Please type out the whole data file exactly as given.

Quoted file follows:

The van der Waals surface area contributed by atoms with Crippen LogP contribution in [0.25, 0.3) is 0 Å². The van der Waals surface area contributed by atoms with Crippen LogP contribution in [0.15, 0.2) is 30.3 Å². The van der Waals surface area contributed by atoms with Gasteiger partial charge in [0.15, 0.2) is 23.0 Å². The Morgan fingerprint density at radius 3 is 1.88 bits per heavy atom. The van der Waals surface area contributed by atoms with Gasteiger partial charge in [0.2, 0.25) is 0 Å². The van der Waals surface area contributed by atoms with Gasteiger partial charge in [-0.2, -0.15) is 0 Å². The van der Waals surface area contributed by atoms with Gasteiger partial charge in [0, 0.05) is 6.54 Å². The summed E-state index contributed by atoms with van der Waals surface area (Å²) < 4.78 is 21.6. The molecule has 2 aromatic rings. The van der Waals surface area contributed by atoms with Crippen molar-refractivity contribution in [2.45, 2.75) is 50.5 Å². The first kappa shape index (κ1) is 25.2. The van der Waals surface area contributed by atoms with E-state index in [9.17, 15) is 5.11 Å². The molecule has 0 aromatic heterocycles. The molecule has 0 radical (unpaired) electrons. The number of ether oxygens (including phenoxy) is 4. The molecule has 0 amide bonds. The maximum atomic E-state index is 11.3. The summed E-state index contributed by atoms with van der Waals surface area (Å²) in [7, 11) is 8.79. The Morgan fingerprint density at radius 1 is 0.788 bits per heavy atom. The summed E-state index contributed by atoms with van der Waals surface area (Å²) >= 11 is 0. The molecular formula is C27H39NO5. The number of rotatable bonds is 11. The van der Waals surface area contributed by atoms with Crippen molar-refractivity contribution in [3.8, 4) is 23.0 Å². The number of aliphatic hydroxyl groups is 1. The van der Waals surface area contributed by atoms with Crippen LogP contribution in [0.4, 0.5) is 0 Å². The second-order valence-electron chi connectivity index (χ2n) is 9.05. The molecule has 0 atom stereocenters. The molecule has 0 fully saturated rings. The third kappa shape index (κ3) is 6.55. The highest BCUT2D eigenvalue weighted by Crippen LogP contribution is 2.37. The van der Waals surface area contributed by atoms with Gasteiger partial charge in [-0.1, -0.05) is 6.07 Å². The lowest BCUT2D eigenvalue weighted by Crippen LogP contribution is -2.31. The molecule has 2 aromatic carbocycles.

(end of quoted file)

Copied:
The van der Waals surface area contributed by atoms with Crippen LogP contribution in [0.25, 0.3) is 0 Å². The van der Waals surface area contributed by atoms with Crippen LogP contribution in [0.15, 0.2) is 30.3 Å². The van der Waals surface area contributed by atoms with Gasteiger partial charge in [0.15, 0.2) is 23.0 Å². The Morgan fingerprint density at radius 3 is 1.88 bits per heavy atom. The van der Waals surface area contributed by atoms with Gasteiger partial charge in [0.2, 0.25) is 0 Å². The van der Waals surface area contributed by atoms with Gasteiger partial charge in [-0.2, -0.15) is 0 Å². The van der Waals surface area contributed by atoms with Gasteiger partial charge in [0, 0.05) is 6.54 Å². The summed E-state index contributed by atoms with van der Waals surface area (Å²) < 4.78 is 21.6. The molecule has 2 aromatic rings. The van der Waals surface area contributed by atoms with Crippen molar-refractivity contribution in [2.45, 2.75) is 50.5 Å². The first kappa shape index (κ1) is 25.2. The van der Waals surface area contributed by atoms with E-state index in [9.17, 15) is 5.11 Å². The molecule has 0 aromatic heterocycles. The molecule has 0 radical (unpaired) electrons. The number of ether oxygens (including phenoxy) is 4. The molecule has 0 amide bonds. The maximum atomic E-state index is 11.3. The summed E-state index contributed by atoms with van der Waals surface area (Å²) in [7, 11) is 8.79. The Morgan fingerprint density at radius 1 is 0.788 bits per heavy atom. The summed E-state index contributed by atoms with van der Waals surface area (Å²) >= 11 is 0. The molecular formula is C27H39NO5. The number of rotatable bonds is 11. The van der Waals surface area contributed by atoms with Crippen molar-refractivity contribution in [3.8, 4) is 23.0 Å². The number of aliphatic hydroxyl groups is 1. The van der Waals surface area contributed by atoms with Crippen LogP contribution in [0.4, 0.5) is 0 Å². The second-order valence-electron chi connectivity index (χ2n) is 9.05. The molecule has 0 atom stereocenters. The molecule has 0 fully saturated rings. The third kappa shape index (κ3) is 6.55. The highest BCUT2D eigenvalue weighted by Crippen LogP contribution is 2.37. The van der Waals surface area contributed by atoms with Gasteiger partial charge in [-0.1, -0.05) is 6.07 Å². The lowest BCUT2D eigenvalue weighted by Crippen LogP contribution is -2.31. The molecule has 2 aromatic carbocycles.